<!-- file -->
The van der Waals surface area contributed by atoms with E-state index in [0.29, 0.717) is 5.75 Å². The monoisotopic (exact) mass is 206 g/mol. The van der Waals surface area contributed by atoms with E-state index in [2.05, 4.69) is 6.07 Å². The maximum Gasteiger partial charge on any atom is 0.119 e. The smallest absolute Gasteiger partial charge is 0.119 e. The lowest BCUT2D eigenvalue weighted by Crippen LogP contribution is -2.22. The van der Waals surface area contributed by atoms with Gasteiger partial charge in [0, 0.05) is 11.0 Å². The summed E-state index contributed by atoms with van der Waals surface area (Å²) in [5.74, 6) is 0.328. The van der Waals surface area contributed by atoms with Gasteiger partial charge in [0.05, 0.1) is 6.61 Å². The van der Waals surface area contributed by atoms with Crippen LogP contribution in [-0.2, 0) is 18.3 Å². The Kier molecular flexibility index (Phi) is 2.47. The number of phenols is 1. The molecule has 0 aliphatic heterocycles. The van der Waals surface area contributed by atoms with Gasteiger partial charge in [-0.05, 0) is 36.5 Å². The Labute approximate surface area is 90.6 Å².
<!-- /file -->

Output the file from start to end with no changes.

The van der Waals surface area contributed by atoms with E-state index in [0.29, 0.717) is 5.75 Å². The monoisotopic (exact) mass is 206 g/mol. The van der Waals surface area contributed by atoms with E-state index in [2.05, 4.69) is 6.07 Å². The maximum Gasteiger partial charge on any atom is 0.119 e. The smallest absolute Gasteiger partial charge is 0.119 e. The lowest BCUT2D eigenvalue weighted by Crippen LogP contribution is -2.22. The van der Waals surface area contributed by atoms with Gasteiger partial charge in [0, 0.05) is 11.0 Å². The summed E-state index contributed by atoms with van der Waals surface area (Å²) in [5.74, 6) is 0.328. The van der Waals surface area contributed by atoms with Gasteiger partial charge in [0.05, 0.1) is 6.61 Å². The van der Waals surface area contributed by atoms with Crippen LogP contribution in [-0.2, 0) is 18.3 Å². The Kier molecular flexibility index (Phi) is 2.47. The number of phenols is 1. The molecule has 0 aliphatic heterocycles. The van der Waals surface area contributed by atoms with Gasteiger partial charge in [-0.05, 0) is 36.5 Å². The Labute approximate surface area is 90.6 Å².